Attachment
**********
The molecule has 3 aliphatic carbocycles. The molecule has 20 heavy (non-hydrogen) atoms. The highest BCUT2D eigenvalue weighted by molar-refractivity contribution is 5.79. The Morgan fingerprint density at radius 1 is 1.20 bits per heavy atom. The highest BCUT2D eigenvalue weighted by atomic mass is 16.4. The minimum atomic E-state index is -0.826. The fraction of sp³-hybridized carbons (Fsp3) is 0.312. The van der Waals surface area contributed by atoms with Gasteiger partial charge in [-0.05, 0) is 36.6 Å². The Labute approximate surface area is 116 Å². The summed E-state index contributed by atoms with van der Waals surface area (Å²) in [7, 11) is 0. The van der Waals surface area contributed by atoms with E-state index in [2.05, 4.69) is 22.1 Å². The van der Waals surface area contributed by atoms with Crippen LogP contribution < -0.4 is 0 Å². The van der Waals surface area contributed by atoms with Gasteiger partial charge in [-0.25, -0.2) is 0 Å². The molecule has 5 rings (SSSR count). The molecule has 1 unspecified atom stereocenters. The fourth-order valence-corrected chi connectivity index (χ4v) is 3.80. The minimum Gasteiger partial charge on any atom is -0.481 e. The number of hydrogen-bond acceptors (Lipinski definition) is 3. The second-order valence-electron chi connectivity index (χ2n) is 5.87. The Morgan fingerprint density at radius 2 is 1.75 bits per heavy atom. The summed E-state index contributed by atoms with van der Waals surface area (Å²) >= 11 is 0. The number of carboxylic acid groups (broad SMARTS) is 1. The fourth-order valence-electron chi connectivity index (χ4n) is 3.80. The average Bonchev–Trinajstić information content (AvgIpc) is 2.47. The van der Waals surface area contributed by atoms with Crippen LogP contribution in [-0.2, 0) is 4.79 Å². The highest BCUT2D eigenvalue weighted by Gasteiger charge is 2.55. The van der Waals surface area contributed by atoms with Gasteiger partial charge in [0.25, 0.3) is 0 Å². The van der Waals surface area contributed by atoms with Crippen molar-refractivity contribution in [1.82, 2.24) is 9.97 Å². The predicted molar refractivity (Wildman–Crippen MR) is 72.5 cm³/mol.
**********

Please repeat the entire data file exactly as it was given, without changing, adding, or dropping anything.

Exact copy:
The molecule has 3 aliphatic carbocycles. The molecule has 20 heavy (non-hydrogen) atoms. The highest BCUT2D eigenvalue weighted by molar-refractivity contribution is 5.79. The Morgan fingerprint density at radius 1 is 1.20 bits per heavy atom. The highest BCUT2D eigenvalue weighted by atomic mass is 16.4. The minimum atomic E-state index is -0.826. The fraction of sp³-hybridized carbons (Fsp3) is 0.312. The van der Waals surface area contributed by atoms with Gasteiger partial charge in [-0.05, 0) is 36.6 Å². The Labute approximate surface area is 116 Å². The summed E-state index contributed by atoms with van der Waals surface area (Å²) in [7, 11) is 0. The van der Waals surface area contributed by atoms with E-state index in [2.05, 4.69) is 22.1 Å². The van der Waals surface area contributed by atoms with Crippen LogP contribution < -0.4 is 0 Å². The van der Waals surface area contributed by atoms with Gasteiger partial charge in [-0.25, -0.2) is 0 Å². The molecule has 5 rings (SSSR count). The molecule has 1 unspecified atom stereocenters. The fourth-order valence-corrected chi connectivity index (χ4v) is 3.80. The minimum Gasteiger partial charge on any atom is -0.481 e. The number of hydrogen-bond acceptors (Lipinski definition) is 3. The second-order valence-electron chi connectivity index (χ2n) is 5.87. The Morgan fingerprint density at radius 2 is 1.75 bits per heavy atom. The summed E-state index contributed by atoms with van der Waals surface area (Å²) >= 11 is 0. The number of carboxylic acid groups (broad SMARTS) is 1. The fourth-order valence-electron chi connectivity index (χ4n) is 3.80. The average Bonchev–Trinajstić information content (AvgIpc) is 2.47. The van der Waals surface area contributed by atoms with Crippen LogP contribution in [-0.2, 0) is 4.79 Å². The highest BCUT2D eigenvalue weighted by Gasteiger charge is 2.55. The van der Waals surface area contributed by atoms with Gasteiger partial charge in [0.25, 0.3) is 0 Å². The van der Waals surface area contributed by atoms with Crippen molar-refractivity contribution in [1.82, 2.24) is 9.97 Å². The predicted molar refractivity (Wildman–Crippen MR) is 72.5 cm³/mol.